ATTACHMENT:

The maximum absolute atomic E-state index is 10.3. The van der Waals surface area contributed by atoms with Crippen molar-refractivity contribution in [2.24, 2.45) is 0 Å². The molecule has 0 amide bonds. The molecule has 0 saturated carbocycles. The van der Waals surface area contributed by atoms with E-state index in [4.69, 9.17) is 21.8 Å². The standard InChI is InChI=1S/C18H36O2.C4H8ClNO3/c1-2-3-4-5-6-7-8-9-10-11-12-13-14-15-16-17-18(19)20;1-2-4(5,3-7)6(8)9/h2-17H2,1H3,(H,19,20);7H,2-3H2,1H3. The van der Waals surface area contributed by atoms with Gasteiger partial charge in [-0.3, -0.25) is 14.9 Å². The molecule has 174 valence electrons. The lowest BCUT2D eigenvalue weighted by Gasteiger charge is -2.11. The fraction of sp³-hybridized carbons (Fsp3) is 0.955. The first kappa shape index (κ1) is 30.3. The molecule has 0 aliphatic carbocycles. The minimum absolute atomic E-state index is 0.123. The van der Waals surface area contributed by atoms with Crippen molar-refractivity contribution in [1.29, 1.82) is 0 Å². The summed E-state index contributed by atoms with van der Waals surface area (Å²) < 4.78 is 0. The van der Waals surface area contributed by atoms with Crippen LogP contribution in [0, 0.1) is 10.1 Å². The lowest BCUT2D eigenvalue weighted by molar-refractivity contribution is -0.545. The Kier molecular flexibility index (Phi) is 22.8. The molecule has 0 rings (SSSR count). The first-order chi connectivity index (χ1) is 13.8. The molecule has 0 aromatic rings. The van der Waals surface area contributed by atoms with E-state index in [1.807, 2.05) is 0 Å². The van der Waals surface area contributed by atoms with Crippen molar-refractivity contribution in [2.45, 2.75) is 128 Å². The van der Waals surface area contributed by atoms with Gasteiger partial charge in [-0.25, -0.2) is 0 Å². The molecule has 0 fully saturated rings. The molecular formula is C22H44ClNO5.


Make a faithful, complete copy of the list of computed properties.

The maximum absolute atomic E-state index is 10.3. The van der Waals surface area contributed by atoms with Crippen molar-refractivity contribution in [2.24, 2.45) is 0 Å². The molecule has 0 amide bonds. The molecule has 0 saturated carbocycles. The van der Waals surface area contributed by atoms with E-state index in [4.69, 9.17) is 21.8 Å². The standard InChI is InChI=1S/C18H36O2.C4H8ClNO3/c1-2-3-4-5-6-7-8-9-10-11-12-13-14-15-16-17-18(19)20;1-2-4(5,3-7)6(8)9/h2-17H2,1H3,(H,19,20);7H,2-3H2,1H3. The van der Waals surface area contributed by atoms with Gasteiger partial charge in [-0.3, -0.25) is 14.9 Å². The molecule has 174 valence electrons. The lowest BCUT2D eigenvalue weighted by Gasteiger charge is -2.11. The fraction of sp³-hybridized carbons (Fsp3) is 0.955. The first kappa shape index (κ1) is 30.3. The molecule has 0 aliphatic carbocycles. The minimum absolute atomic E-state index is 0.123. The van der Waals surface area contributed by atoms with Crippen molar-refractivity contribution in [1.29, 1.82) is 0 Å². The summed E-state index contributed by atoms with van der Waals surface area (Å²) < 4.78 is 0. The van der Waals surface area contributed by atoms with Crippen LogP contribution in [0, 0.1) is 10.1 Å². The lowest BCUT2D eigenvalue weighted by molar-refractivity contribution is -0.545. The Kier molecular flexibility index (Phi) is 22.8. The molecule has 0 rings (SSSR count). The first-order chi connectivity index (χ1) is 13.8. The molecule has 0 aromatic rings. The van der Waals surface area contributed by atoms with E-state index in [1.807, 2.05) is 0 Å². The van der Waals surface area contributed by atoms with Crippen molar-refractivity contribution in [2.45, 2.75) is 128 Å². The van der Waals surface area contributed by atoms with Gasteiger partial charge in [-0.25, -0.2) is 0 Å². The molecule has 0 fully saturated rings. The molecular formula is C22H44ClNO5.